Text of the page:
Order tracking + reporting: If you want to see when you’re making the most sales, how many orders were started but not completed, and your conversion rate (based on the number of orders completed vs. the number of times the page was reviewed), SendOwl’s got you covered.
Google Analytics integration: With a huge launch like The Solopreneur Success Bundle, tracking our conversions was critical. We didn’t get as far into the Google Analytics integration feature as we would have liked, but knowing it’s there for this year’s Bundle is reassuring.
Stellar service: So far, we’ve been very satisfied with their responsive customer service and very complete Help Center. Seriously, we know what we’re talking about here — we did some desperate 11th hour (literally, 11pm) searching of it the night before the Bundle launched.
Limitations + drawbacks
No product is perfect, so SendOwl has to have limitations, right?
Obviously, we would have preferred to use the Upsell feature (mentioned above) without upgrading our plan, but it takes money to make money, friends.
Another slight limitation: We would love to be able to upload materials, like graphics and pre-written social media content, for our affiliates directly to SendOwl to save them a step when they want to promote us — which is always, of course 😉 Our workaround: Create a Google Doc with all of the assets and link it within an auto-responder on MailChimp. They sign up as affiliates, get added to the corresponding list, and get kicked this email with everything they need. Boom. #welovesystems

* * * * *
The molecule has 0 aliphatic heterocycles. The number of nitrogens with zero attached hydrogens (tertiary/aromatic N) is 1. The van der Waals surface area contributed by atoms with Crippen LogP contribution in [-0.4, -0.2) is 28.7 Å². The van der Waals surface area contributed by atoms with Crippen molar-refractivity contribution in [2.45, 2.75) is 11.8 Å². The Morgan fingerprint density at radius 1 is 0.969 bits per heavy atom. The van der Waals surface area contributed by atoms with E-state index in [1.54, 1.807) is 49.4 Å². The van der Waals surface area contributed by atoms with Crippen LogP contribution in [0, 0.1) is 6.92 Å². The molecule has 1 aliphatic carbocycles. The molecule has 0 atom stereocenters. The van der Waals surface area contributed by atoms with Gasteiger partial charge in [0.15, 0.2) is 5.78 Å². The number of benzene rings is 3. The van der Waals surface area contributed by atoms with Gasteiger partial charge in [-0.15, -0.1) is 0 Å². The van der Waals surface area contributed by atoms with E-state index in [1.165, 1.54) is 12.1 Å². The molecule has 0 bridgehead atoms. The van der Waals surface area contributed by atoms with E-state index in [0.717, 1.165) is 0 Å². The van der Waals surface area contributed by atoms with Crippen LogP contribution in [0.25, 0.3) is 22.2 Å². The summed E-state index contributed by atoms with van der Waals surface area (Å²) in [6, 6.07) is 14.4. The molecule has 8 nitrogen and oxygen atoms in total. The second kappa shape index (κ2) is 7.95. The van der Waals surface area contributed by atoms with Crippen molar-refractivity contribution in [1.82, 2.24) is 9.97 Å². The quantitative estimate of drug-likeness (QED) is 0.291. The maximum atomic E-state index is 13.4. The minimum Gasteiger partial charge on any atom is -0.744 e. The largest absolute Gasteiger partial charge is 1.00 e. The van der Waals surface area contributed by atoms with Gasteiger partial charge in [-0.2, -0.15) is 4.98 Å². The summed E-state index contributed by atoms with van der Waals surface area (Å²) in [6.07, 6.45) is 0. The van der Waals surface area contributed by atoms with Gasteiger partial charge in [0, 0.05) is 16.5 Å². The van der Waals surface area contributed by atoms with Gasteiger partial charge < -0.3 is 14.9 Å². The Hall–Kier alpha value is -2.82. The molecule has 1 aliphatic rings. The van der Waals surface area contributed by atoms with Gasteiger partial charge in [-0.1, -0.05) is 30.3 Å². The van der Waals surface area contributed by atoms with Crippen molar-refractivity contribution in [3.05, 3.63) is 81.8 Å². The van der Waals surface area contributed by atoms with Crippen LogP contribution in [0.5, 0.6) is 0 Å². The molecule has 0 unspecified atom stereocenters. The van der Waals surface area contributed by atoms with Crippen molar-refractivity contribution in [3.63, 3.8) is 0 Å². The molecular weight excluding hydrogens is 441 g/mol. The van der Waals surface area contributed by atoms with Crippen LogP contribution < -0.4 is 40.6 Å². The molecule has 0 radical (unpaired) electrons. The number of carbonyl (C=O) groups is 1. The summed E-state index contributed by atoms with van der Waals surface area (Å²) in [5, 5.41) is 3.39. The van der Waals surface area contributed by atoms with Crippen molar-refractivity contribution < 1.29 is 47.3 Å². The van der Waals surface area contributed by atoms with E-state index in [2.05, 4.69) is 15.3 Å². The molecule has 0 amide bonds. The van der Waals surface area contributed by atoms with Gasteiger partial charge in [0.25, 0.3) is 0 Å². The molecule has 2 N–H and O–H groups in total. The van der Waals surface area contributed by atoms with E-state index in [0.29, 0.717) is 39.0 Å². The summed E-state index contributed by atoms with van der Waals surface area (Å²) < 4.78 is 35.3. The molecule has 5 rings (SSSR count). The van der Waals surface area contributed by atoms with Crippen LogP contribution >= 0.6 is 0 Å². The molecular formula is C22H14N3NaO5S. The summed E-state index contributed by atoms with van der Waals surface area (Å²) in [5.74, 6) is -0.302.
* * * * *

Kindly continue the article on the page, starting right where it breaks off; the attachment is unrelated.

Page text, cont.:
How to get started with SendOwl
Head to SendOwl and create an account by clicking “Sign up” in the upper righthand corner.
Choose a pricing plan: Basic ($9 USD per month) might be for you if you don’t need to manage an affiliate program, but otherwise, the Standard ($15 USD) is probably the right fit. If you plan to sell subscriptions or would like to offer upsells, opt for the $24 USD per month plan (like we do). No matter which plan you choose, you get a free, 30-day trial.
Head over to the Help Center for instructions on every single step of the process.
Questions about SendOwl? Hit us up in the comments below! Have a tool you love for selling + affiliate management? We’d love to hear that, too!